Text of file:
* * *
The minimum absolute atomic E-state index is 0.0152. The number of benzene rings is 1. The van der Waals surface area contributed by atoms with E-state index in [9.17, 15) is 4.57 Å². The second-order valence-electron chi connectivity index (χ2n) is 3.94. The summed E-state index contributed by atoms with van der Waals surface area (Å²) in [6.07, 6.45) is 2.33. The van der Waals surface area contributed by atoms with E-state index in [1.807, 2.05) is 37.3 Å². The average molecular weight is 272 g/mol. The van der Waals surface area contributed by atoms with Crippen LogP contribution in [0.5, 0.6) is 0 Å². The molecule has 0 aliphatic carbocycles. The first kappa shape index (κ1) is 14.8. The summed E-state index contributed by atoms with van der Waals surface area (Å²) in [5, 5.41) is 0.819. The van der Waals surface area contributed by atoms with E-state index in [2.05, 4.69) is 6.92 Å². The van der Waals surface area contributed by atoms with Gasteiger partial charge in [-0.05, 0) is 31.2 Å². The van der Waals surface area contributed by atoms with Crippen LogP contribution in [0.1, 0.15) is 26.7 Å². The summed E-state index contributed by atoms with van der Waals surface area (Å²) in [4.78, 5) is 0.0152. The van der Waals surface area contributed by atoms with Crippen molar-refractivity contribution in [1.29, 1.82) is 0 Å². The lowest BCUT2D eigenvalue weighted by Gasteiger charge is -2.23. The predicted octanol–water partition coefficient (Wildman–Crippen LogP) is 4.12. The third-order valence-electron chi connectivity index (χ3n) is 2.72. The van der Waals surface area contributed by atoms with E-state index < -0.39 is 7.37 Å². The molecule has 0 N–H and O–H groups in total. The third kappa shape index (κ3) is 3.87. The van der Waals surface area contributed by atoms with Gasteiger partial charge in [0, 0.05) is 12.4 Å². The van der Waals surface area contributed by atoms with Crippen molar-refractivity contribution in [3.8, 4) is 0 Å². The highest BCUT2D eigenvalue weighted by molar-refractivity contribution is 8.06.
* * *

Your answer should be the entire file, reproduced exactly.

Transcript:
The minimum absolute atomic E-state index is 0.0152. The number of benzene rings is 1. The van der Waals surface area contributed by atoms with E-state index in [9.17, 15) is 4.57 Å². The second-order valence-electron chi connectivity index (χ2n) is 3.94. The summed E-state index contributed by atoms with van der Waals surface area (Å²) in [6.07, 6.45) is 2.33. The van der Waals surface area contributed by atoms with E-state index in [1.807, 2.05) is 37.3 Å². The average molecular weight is 272 g/mol. The van der Waals surface area contributed by atoms with Crippen LogP contribution in [0.5, 0.6) is 0 Å². The molecule has 0 aliphatic carbocycles. The first kappa shape index (κ1) is 14.8. The summed E-state index contributed by atoms with van der Waals surface area (Å²) in [5, 5.41) is 0.819. The van der Waals surface area contributed by atoms with E-state index in [2.05, 4.69) is 6.92 Å². The van der Waals surface area contributed by atoms with Gasteiger partial charge in [-0.05, 0) is 31.2 Å². The van der Waals surface area contributed by atoms with Crippen LogP contribution in [0.1, 0.15) is 26.7 Å². The summed E-state index contributed by atoms with van der Waals surface area (Å²) in [4.78, 5) is 0.0152. The van der Waals surface area contributed by atoms with Crippen molar-refractivity contribution in [1.29, 1.82) is 0 Å². The lowest BCUT2D eigenvalue weighted by Gasteiger charge is -2.23. The predicted octanol–water partition coefficient (Wildman–Crippen LogP) is 4.12. The third-order valence-electron chi connectivity index (χ3n) is 2.72. The van der Waals surface area contributed by atoms with E-state index < -0.39 is 7.37 Å². The molecule has 0 N–H and O–H groups in total. The third kappa shape index (κ3) is 3.87. The van der Waals surface area contributed by atoms with Gasteiger partial charge in [0, 0.05) is 12.4 Å². The van der Waals surface area contributed by atoms with Crippen molar-refractivity contribution in [3.8, 4) is 0 Å². The highest BCUT2D eigenvalue weighted by molar-refractivity contribution is 8.06.